A former third-round pick, the tragic accident ended his career.
Darryl Stingley, WR, New England Patriots
Jack "The Assassin" Tatum, had delivered many big hits in his career.
It just happened that this shoulder-to-helmet blow ended Darryl Stingley's career. For the clarification, the famous hit was legal.
Stingley never fully recovered from the hit, as most football-related neck injuries have serious life-long implications.
Stingley died in 2007 of heart disease complicated by quadriplegia.
Jim Brown, RB, Cleveland Browns
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If you don't believe Barry Sanders is the greatest RB in NFL History, chances are you might believe that Jim Brown is.
However, these two running backs have one thing in common. Their careers ended early.
Brown's punishing style of running took a huge toll on his body, and after nine years, he made the decision to retire.
The former sixth-overall pick may be glad he retired, as he is healthy today at the age of 75.
Chris Henry, WR, Cincinnati Bengals
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Like Kevin Everett's story, this one happened recently. However, the result is much worse than what happened to Everett.
Ever since being drafted, Henry had been involved in legal trouble. He hadn't played a full season in his career mainly due to suspensions.
However, in 2008, Henry attempted to get his life back on track and stayed out of legal trouble.
After falling off his fiancee's truck, Henry died due to trauma to the head. His organs were donated and helped save four lives.
It was a tragic accident to a young man trying to get his life headed in the right direction.
Eric Dickerson, RB, Los Angeles Rams
Eric Dickerson was a stellar running back. He was among the biggest and most successful running backs during his tenure with the Rams.
Dickerson was traded to the Colts after contract disputes with the Rams, but he still enjoyed time as an elite running back.
After being traded from the Colts to the Raiders to the Falcons, Dickerson was again traded to the Packers where his career ended after a failed physical.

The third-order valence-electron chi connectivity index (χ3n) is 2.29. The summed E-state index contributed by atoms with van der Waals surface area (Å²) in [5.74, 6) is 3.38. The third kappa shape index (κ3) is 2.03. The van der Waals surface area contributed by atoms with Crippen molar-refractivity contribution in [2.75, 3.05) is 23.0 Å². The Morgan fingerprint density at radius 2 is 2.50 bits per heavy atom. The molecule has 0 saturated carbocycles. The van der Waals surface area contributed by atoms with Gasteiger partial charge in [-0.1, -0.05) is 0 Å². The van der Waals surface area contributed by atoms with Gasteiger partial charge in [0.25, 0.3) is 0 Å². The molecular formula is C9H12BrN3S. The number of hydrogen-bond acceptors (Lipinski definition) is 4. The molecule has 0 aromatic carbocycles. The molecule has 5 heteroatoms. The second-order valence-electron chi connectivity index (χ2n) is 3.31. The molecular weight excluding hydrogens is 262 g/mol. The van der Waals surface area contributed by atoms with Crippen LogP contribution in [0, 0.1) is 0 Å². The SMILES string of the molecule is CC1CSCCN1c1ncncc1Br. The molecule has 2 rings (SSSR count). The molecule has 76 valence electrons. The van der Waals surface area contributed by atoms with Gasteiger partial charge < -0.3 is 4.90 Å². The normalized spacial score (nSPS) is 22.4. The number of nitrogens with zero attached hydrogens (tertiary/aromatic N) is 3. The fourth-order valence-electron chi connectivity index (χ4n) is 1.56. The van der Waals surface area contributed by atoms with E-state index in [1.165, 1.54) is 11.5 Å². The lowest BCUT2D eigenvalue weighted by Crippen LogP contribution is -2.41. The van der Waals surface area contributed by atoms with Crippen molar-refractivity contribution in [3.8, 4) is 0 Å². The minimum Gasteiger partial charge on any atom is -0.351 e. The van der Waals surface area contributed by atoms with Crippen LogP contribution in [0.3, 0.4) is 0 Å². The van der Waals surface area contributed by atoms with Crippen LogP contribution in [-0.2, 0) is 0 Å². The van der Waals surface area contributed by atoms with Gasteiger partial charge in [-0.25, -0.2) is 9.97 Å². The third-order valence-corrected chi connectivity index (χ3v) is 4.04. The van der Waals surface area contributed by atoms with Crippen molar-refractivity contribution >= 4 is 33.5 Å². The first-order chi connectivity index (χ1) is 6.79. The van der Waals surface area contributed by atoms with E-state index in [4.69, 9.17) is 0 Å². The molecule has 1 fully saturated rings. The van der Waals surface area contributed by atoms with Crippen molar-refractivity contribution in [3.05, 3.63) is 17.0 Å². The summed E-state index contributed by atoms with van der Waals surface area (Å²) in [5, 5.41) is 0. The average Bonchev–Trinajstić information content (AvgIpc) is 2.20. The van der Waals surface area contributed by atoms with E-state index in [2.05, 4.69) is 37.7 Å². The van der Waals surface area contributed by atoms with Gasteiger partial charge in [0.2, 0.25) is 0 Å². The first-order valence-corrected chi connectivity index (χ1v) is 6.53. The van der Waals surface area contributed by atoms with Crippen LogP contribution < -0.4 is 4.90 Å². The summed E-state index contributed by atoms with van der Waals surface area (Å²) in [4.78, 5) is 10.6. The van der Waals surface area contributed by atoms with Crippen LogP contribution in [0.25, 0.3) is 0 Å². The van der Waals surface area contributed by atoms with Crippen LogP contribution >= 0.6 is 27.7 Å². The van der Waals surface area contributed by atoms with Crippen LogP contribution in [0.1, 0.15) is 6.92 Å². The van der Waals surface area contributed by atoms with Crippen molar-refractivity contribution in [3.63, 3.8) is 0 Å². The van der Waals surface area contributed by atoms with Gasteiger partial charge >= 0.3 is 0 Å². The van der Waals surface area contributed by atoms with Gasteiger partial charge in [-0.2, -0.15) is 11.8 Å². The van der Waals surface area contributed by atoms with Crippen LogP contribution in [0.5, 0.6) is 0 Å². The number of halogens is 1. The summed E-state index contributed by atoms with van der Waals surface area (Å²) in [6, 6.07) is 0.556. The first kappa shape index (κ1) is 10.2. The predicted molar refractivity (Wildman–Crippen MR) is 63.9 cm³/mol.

Sterling Sharpe, WR, Green Bay Packers
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A former first-round draft pick, Sharpe's career was cut short after seven years.
Looking back on his career, many speculate as to whether Sharpe could've broken some of Jerry Rice's records.
However, a neck injury ended what could have been one of the greatest careers of all time.
Steve Young, QB, San Francisco 49ers
A hit from Aeneas Williams ended Steve Young's career. But it wasn't just Williams' hit that helped end his career.
Young had suffered many concussions during his football career and was unable to continue playing due to them.
Though the 49ers' star QB was 37 years old, he was still a productive QB and had a few years left in the tank.
The NFL has tried to eliminate injuries to the head, as Young is an example of what they can do to a career.
Sean Taylor, S, Washington Redskins
Drafted with the fifth overall pick in the 2004 NFL draft, big things were expected of Taylor.
Taylor was a hard-hitting safety that seemingly was everywhere. But like Chris Henry, he had off-the-field problems.
Taylor, like Henry, tried to turn his life around, citing his daughter as a primary reason.
At the age of 24, Taylor was shot and wounded in his Miami home, injuries of which he would die from.
No one has worn No. 21 on the Redskins since, and it's a sad ending to someone who was trying to get on the right track for the ones he loved.
Peyton Manning and Nick Collins?
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Hopefully for the both of these players, these neck injuries aren't the end of their careers.
Manning has had several surgeries on his neck, something that has bothered him before.
Collins suffered a season-ending and career-threatening neck injury earlier this season. In six months, doctor's will re-evaluate the 28-year-old Green Bay safety to see if he can play again.
The two players both had similar surgeries done to them recently.
Both of these players likely won't see the field until next year, and hopefully, they will both be able to continue their careers come next season.